-- Genetic variation in the CCL18-CCL3-CCL4 chemokine gene cluster influences HIV-1 transmission and disease progression.
According to recent research from the United States, "CCL3 (MIP-1 alpha), CCL4 (MIP-1 beta), and CCL18 (DC-CK1/PARC/AMAC-1) are potent chemoattractants produced by macrophages, natural killer cells, fibroblasts, mast cells, CD4+ T cells, and CD8+ T cells.
"CCL3 and CCL4 are natural ligands for the primary human immunodeficiency virus type 1 (HIV-1) coreceptor CCR5 and are also known to activate and enhance the cytotoxicity of natural killer cells."
"Genomic DNAs from 13,000 participants enrolled in five United States based natural-history cohorts with acquired immunodeficiency syndrome (AIDS) were genotyped for 21 single-nucleotide polymorphisms (SNPs) in a 47-kb interval on chromosome 17q12 containing the genes CCL3, CCL4, and CCL18.
"All 21 SNPs were polymorphic in African Americans (AAs), whereas 7 of the 21 had minor-allele frequencies <0.01 in European Americans (EAs)," reported W.S. Modi and colleagues at the U.S. National Institutes of Health.
The authors continued, "Substantial linkage disequilibrium was observed in a 37-kb interval containing 17 SNPs where many pairwise D' values exceeded 0.70 in both racial groups, but particularly in EAs.
"Four and three haplotype blocks were observed in AAs and EAs, respectively. Blocks were strongly correlated with each other, and common haplotype diversity within blocks was limited."
"Two significant associations are reported that replicate an earlier study. First, among AA members of the AIDS Link to the Intravenous Experience cohort of injection drug users, frequencies of three correlated SNPs covering 2,231 bp in CCL3 were significantly elevated among highly exposed, persistently HIV-1-uninfected individuals compared with HIV-1-infected seroconvertors (p=0.02-0.03).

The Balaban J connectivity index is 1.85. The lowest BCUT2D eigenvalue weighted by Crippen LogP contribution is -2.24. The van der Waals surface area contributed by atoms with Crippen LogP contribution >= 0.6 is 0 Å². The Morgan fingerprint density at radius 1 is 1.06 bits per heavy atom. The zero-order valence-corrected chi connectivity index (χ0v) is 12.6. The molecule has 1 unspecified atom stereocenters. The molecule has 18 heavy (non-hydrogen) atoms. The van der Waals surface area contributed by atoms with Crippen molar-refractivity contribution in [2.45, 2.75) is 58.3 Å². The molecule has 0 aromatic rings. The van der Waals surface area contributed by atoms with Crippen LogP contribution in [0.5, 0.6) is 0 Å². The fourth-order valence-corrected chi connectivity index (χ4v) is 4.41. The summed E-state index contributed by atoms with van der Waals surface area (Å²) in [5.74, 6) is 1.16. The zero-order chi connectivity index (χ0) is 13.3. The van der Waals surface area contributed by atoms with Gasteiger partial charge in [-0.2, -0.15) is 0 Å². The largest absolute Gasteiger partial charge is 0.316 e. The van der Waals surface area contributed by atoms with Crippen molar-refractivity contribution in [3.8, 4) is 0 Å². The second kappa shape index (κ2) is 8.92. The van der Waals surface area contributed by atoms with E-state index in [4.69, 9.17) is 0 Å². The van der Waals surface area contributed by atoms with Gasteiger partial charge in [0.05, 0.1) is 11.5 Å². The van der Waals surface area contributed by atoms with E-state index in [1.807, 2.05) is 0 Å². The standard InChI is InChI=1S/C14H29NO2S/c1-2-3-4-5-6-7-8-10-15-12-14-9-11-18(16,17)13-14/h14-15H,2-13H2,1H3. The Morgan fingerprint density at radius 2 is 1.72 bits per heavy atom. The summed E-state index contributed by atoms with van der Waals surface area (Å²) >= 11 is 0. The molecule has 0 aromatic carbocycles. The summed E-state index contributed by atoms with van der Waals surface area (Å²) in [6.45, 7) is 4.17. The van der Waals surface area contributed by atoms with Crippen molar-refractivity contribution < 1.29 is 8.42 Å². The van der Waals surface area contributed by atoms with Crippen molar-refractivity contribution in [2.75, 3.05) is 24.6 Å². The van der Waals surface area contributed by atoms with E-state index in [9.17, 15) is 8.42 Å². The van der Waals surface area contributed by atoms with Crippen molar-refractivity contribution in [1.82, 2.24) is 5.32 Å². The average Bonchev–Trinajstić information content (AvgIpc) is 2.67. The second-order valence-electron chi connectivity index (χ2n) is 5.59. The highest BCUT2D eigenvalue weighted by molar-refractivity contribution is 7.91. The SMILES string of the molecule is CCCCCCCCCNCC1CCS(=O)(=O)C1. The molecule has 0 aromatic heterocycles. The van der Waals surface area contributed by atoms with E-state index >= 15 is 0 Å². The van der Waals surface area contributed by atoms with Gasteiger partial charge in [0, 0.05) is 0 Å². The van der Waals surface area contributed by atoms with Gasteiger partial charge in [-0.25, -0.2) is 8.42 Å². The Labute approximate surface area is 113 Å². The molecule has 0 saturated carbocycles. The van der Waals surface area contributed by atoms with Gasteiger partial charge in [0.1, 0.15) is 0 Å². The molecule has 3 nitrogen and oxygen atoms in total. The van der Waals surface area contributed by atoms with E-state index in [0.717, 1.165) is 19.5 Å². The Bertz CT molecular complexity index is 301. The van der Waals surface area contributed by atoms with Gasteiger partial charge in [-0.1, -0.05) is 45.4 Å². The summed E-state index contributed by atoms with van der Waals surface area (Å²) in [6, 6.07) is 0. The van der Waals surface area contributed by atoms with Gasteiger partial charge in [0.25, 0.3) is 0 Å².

"Second, seven highly correlated SNPs spanning 36 kb and containing all three genes were significantly associated with more-rapid disease progression among EAs enrolled in the Multicenter AIDS Cohort Study cohort (p=0.01-0.02)," wrote investigators.
Modi concluded, "These results reiterate the importance of chemokine gene variation in HIV-1/AIDS pathogenesis and emphasize that localized linkage disequilibrium makes the identification of causal mutations difficult."
Modi and colleagues published their study in American Journal of Human Genetics (Genetic variation in the CCL18-CCL3-CCL4 chemokine gene cluster influences HIV type 1 transmission and AIDS disease progression. Am J Hum Genet. 2006 Jul;79(1):120-8).
For additional information, contact C. Winkler, National Cancer Institute, SAIC Frederick, Basic Research Program, Frederick, MD 21702, USA.
Publisher contact information for the American Journal of Human Genetics is: University Chicago Press, 1427 E 60th St., Chicago, IL 60637-2954, USA.
Keywords: Frederick, Maryland, United States, HIV/AIDS, Chemokine Gene Variation, Viral Transmission, Disease Progression, Single Nucleotide Polymorphism.
This article was prepared by AIDS Weekly editors from staff and other reports.
Modi WS, Lautenberger J, An P, et al., “Genetic variation in the CCL18-CCL3-CCL4 chemokine gene cluster influences HIV Type 1 transmission and AIDS disease progression”, Am J Hum Genet. 2006 Jul;79(1):120-8.
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